Redis currently supports the shared (i.e., numbered) databases functionality. Having shared databases means that the same Redis instance manages multiple databases. Each of these databases has its own keyspace.
Because Redis is (mostly) single-threaded, shared databases can and do interfere with each other because one blocking/resource-heavy command executed in one shared database effectively freezes all others as well. Shared databases are great for development and perhaps even for staging purposes, but should not be used in production. The `KEYS` command, for example, is a good example of a resource-intensive command that should be used with caution (i.e., not in production).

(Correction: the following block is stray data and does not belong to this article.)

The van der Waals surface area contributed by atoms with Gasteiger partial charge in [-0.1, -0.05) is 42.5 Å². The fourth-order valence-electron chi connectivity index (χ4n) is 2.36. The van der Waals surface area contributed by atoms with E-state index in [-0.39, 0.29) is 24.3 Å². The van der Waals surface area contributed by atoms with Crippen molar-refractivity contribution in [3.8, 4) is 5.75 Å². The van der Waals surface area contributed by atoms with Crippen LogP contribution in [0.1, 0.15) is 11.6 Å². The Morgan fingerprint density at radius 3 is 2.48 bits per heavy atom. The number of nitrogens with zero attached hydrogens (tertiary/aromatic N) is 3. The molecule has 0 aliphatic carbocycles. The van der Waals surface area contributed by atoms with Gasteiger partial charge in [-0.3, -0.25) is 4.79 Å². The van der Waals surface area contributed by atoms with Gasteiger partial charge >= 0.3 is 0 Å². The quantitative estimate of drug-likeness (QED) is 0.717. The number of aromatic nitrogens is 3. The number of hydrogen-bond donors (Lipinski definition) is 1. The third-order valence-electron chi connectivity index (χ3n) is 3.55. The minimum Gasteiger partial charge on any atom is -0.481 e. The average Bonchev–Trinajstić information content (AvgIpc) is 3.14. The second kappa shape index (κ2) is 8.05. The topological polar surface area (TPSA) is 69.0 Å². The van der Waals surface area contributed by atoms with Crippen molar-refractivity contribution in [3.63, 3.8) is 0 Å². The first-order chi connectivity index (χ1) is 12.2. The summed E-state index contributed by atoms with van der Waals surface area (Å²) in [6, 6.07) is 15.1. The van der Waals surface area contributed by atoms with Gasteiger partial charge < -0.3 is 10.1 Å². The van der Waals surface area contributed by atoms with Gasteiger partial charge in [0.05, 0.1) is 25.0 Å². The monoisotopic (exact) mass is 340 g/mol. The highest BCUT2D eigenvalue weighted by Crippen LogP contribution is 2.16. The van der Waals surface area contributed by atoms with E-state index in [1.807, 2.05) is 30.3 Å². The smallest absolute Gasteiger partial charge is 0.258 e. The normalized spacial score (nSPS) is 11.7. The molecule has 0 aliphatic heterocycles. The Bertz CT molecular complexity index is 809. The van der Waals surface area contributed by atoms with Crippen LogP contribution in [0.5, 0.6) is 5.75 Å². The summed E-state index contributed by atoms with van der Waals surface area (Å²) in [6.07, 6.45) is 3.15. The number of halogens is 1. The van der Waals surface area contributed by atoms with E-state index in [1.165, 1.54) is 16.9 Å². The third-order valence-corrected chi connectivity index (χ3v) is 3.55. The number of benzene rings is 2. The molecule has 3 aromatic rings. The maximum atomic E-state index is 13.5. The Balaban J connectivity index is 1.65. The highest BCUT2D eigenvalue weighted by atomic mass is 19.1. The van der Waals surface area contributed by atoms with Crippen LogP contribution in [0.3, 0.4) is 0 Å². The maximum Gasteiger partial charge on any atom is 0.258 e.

That is exactly the reason why each of our Redis Cloud instances allows using just one database (the default, 0-numbered database). This ensures that any two databases in our service will never compete on the resources of a single thread. In fact, trying to use any database other than 0 with our service should produce an error.
To use these dedicated instances, simply add databases to your subscription by clicking the '+' sign under the necessary subscription from the 'Database' menu of the Redis Cloud management console. Each dedicated database is provisioned with its own endpoint that you can be used to connect to.
On the same topic, you may want to review the following post from our blog that discusses this with an illustrative benchmark.